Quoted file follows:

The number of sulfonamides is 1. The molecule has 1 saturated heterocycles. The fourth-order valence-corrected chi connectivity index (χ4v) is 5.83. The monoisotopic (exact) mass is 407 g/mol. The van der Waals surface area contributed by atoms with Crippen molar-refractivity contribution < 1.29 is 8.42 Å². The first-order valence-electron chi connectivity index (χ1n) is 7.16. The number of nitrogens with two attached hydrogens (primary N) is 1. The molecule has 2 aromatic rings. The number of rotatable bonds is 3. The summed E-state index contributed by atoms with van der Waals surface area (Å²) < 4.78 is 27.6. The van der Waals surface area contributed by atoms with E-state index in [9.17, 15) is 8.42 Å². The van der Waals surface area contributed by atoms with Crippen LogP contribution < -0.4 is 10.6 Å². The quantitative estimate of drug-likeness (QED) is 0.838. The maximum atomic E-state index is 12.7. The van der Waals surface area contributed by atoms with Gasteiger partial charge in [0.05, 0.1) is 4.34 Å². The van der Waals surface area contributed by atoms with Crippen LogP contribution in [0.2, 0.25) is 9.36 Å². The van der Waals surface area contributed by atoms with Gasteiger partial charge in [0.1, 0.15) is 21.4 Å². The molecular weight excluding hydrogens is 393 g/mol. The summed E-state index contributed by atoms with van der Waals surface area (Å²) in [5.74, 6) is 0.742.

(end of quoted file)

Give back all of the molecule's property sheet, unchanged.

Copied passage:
The number of sulfonamides is 1. The molecule has 1 saturated heterocycles. The fourth-order valence-corrected chi connectivity index (χ4v) is 5.83. The monoisotopic (exact) mass is 407 g/mol. The van der Waals surface area contributed by atoms with Crippen molar-refractivity contribution < 1.29 is 8.42 Å². The first-order valence-electron chi connectivity index (χ1n) is 7.16. The number of nitrogens with two attached hydrogens (primary N) is 1. The molecule has 2 aromatic rings. The number of rotatable bonds is 3. The summed E-state index contributed by atoms with van der Waals surface area (Å²) < 4.78 is 27.6. The van der Waals surface area contributed by atoms with E-state index in [9.17, 15) is 8.42 Å². The van der Waals surface area contributed by atoms with Crippen LogP contribution < -0.4 is 10.6 Å². The quantitative estimate of drug-likeness (QED) is 0.838. The maximum atomic E-state index is 12.7. The van der Waals surface area contributed by atoms with Gasteiger partial charge in [0.05, 0.1) is 4.34 Å². The van der Waals surface area contributed by atoms with Crippen LogP contribution in [0.2, 0.25) is 9.36 Å². The van der Waals surface area contributed by atoms with Gasteiger partial charge in [0.1, 0.15) is 21.4 Å². The molecular weight excluding hydrogens is 393 g/mol. The summed E-state index contributed by atoms with van der Waals surface area (Å²) in [5.74, 6) is 0.742.